As we get deeper and deeper into 2016, Netflix users will continue to reap the benefits of their subscription as the streaming platform brings more and more of last year’s best documentaries and films to its extensive library. With the announcement of new titles being added to Netflix next month, it seems like subscribers won’t have to worry about new movies to watch. Between the harrowing and visceral indie “Heaven Knows What” and surprising docs like “Finders Keepers” and “Sunshine Superman,” March has a ton of recent titles to kick off your spring with a well-worth-your-time binge.
Below are all of the titles hitting the streaming library next month, plus Indiewire’s personal suggestions for what to stream.
Indiewire Pick: “Adult Beginners” (2015)
When a self-centered entrepreneur (Nick Kroll) loses everything on the night of his company’s big launch, he leaves Manhattan to move in with his pregnant sister (Rose Byrne), brother-in-law and 3-year-old nephew in the suburbs, in this comedy about familial struggle. In an attempt to make himself useful as the family’s nanny, he tries to find a way to connect with the people he’s drifted away from.
Indiewire Pick: “Heaven Knows What” (2015)
Indiewire’s review of “Heaven Knows What” dubbed it a must-watch, with chief film critic Eric Kohn calling it “a bold attempt to explore drug addiction through behavior.” The film comes from Joshua and Benny Safdie (“Daddy Longlegs”), whose visions of New York City are as strange as they are inspired, and it was awarded the International Confederation of Art Cinemas prize at last year’s Venice Film Festival.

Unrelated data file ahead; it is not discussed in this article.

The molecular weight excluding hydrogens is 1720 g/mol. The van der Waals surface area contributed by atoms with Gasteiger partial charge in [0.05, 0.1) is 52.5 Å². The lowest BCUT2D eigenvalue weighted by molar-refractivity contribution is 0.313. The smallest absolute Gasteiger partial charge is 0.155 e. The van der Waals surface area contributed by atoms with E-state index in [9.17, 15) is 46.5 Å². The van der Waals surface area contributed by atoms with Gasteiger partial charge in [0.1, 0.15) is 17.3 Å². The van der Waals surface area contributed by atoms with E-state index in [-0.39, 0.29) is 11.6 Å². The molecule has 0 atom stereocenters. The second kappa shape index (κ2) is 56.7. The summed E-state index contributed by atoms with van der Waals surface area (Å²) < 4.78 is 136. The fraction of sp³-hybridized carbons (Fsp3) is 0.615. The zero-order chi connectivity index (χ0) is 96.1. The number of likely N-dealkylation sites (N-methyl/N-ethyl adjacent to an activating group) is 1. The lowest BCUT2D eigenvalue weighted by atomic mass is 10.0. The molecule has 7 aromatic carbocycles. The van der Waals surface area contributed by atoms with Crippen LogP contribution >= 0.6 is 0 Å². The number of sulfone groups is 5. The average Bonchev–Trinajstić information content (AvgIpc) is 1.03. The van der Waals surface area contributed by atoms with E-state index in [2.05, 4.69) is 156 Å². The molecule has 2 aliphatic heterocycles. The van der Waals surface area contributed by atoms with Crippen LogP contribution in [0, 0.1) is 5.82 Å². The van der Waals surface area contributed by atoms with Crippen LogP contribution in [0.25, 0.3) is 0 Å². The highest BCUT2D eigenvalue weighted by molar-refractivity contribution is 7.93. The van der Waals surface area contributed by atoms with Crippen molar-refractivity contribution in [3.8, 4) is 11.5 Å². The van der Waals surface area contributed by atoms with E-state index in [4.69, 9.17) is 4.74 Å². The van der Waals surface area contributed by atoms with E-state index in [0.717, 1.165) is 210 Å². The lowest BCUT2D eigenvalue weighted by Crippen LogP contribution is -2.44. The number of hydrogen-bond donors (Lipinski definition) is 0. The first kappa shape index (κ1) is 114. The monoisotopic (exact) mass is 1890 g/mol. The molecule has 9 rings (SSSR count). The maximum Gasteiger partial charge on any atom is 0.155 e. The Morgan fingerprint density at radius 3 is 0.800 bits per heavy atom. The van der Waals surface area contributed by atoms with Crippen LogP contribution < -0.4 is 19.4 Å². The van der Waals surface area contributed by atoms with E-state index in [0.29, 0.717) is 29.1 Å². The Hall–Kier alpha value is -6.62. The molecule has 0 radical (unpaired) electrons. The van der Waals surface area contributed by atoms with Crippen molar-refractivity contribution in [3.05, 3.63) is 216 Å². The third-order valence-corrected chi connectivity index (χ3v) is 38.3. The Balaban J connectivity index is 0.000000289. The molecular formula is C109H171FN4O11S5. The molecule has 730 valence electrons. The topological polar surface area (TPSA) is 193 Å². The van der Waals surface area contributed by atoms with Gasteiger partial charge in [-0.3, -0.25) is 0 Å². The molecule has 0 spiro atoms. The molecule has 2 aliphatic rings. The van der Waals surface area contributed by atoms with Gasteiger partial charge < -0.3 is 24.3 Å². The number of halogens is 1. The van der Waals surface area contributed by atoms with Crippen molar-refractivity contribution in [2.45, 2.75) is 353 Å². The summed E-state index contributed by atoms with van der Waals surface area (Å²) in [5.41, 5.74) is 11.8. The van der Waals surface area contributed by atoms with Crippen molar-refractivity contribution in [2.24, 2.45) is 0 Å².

“The Young Kieslowski” (2014)
“For Grace” (2015)
“Hell & Back” (2015)
“Sin Filitro” (2016)
“Hateship Loveship” (2013)
Indiewire Pick: “Ten Thousand Saints” (2015)
Giving the standard coming-of-age drama the atmosphere of the 1980’s New York City punk scene, “Ten Thousand Saints” is an effective adaptation of Eleanor Henderson’s novel of the same name. Written and directed by “American Splendor” duo Shari Springer Berman and Robert Pulcini, it follows a new NYC transplant (Asa Butterfield) who joins a “straight-edge” musician (Ethan Hawke) and a troubled uptown girl (Hailee Steinfield) to start a band and gain a new surrogate family. With a dynamite ensemble and 80s nostalgia seeping through the story at every corner, “Ten Thousand Saints” barrels through numerous themes that are relevant no matter the decade.
“The Falling” (2015)
“Final Girl” (2015)
Indiewire Pick: “Finders Keepers” (2015)
Nothing is quite as unsettling as finding something unexpected, but Bryan Carberry and Clay Tweel’s “Finders Keepers” takes this notion to an absurd degree. The story of finding someone else’s limb in a grill, the doc explores this strangely true story through the eyes of the two men involved: John Wood and Shannon Wisnant. When Wood’s amputated foot is found in a grill sold at a North Carolina auction, he finds himself dead center in a media frenzy. While he finds this attention to be his one shot at doing something meaningful in his disappointing life, things take a turn when the leg’s buyer, Shannon Whisnant, sues to regain its custody.
“Are You Here” (2014)
“Charlie St. Cloud” (2010)
“Gridiron Gang” (2006)
“Larry Crowne” (2011)
“Promised Land” (2012)
“He Never Died” (2015)
“Pee-wee’s Big Holiday” (2016)
“The Art of Organized Noize” (2016)
“The Forbidden Kingdom” (2008)
“A Promise” (2013)
“Fright Night 2” (2013)
Indiewire Pick: “Sunshine Superman” (2015)
Directed by first-time feature filmmaker Mariah Strauch, “Sunshine Superman” is a remarkable, complex portrait of Carl Boenish, known as “The Father of BASE Jumping.” The pulse-racing documentary incorporates jaw-dropping footage of the jumps into an intimate exploration of Boenish’s personal life. “Sunshine Superman” follows Boenish’s journey as its filled with incredible achievements and daunting setbacks, as the possibility of death looms over him.